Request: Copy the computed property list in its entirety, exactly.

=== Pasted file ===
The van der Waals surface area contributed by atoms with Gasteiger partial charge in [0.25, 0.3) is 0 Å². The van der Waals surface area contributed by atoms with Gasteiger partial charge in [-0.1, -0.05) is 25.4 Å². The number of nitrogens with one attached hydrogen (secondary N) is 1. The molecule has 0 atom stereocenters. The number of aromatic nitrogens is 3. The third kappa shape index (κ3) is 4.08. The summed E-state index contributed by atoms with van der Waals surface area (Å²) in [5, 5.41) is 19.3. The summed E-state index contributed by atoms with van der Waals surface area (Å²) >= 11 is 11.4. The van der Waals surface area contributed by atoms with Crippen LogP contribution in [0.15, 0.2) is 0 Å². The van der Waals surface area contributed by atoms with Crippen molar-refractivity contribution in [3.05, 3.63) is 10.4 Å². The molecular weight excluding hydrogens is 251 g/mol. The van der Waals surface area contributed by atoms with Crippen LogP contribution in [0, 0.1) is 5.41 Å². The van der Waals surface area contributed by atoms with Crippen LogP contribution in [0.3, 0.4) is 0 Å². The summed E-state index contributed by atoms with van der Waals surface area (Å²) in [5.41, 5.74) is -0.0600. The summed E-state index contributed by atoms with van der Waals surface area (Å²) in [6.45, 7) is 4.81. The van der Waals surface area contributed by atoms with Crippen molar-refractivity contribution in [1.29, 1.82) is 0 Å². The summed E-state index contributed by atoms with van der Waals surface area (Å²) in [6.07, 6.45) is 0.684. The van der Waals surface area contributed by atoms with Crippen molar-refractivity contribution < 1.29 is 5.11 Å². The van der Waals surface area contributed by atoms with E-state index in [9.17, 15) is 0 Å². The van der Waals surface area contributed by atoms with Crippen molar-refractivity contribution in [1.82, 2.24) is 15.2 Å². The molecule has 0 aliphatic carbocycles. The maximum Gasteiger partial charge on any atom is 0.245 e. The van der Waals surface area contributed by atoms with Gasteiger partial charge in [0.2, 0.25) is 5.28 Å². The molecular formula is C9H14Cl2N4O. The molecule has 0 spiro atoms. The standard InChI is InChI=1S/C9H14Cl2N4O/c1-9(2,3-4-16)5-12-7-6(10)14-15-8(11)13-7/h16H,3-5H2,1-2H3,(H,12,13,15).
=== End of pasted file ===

The van der Waals surface area contributed by atoms with Gasteiger partial charge in [0.25, 0.3) is 0 Å². The van der Waals surface area contributed by atoms with Gasteiger partial charge in [-0.1, -0.05) is 25.4 Å². The number of nitrogens with one attached hydrogen (secondary N) is 1. The molecule has 0 atom stereocenters. The number of aromatic nitrogens is 3. The third kappa shape index (κ3) is 4.08. The summed E-state index contributed by atoms with van der Waals surface area (Å²) in [5, 5.41) is 19.3. The summed E-state index contributed by atoms with van der Waals surface area (Å²) >= 11 is 11.4. The van der Waals surface area contributed by atoms with Crippen LogP contribution in [0.15, 0.2) is 0 Å². The van der Waals surface area contributed by atoms with Crippen molar-refractivity contribution in [3.05, 3.63) is 10.4 Å². The molecular weight excluding hydrogens is 251 g/mol. The van der Waals surface area contributed by atoms with Crippen LogP contribution in [0, 0.1) is 5.41 Å². The van der Waals surface area contributed by atoms with Crippen LogP contribution in [0.3, 0.4) is 0 Å². The summed E-state index contributed by atoms with van der Waals surface area (Å²) in [5.41, 5.74) is -0.0600. The summed E-state index contributed by atoms with van der Waals surface area (Å²) in [6.45, 7) is 4.81. The van der Waals surface area contributed by atoms with Crippen molar-refractivity contribution in [1.29, 1.82) is 0 Å². The summed E-state index contributed by atoms with van der Waals surface area (Å²) in [6.07, 6.45) is 0.684. The van der Waals surface area contributed by atoms with Crippen molar-refractivity contribution < 1.29 is 5.11 Å². The van der Waals surface area contributed by atoms with E-state index in [9.17, 15) is 0 Å². The van der Waals surface area contributed by atoms with Crippen molar-refractivity contribution in [1.82, 2.24) is 15.2 Å². The molecule has 0 aliphatic carbocycles. The maximum Gasteiger partial charge on any atom is 0.245 e. The van der Waals surface area contributed by atoms with Gasteiger partial charge in [0.2, 0.25) is 5.28 Å². The molecular formula is C9H14Cl2N4O. The molecule has 0 spiro atoms. The standard InChI is InChI=1S/C9H14Cl2N4O/c1-9(2,3-4-16)5-12-7-6(10)14-15-8(11)13-7/h16H,3-5H2,1-2H3,(H,12,13,15).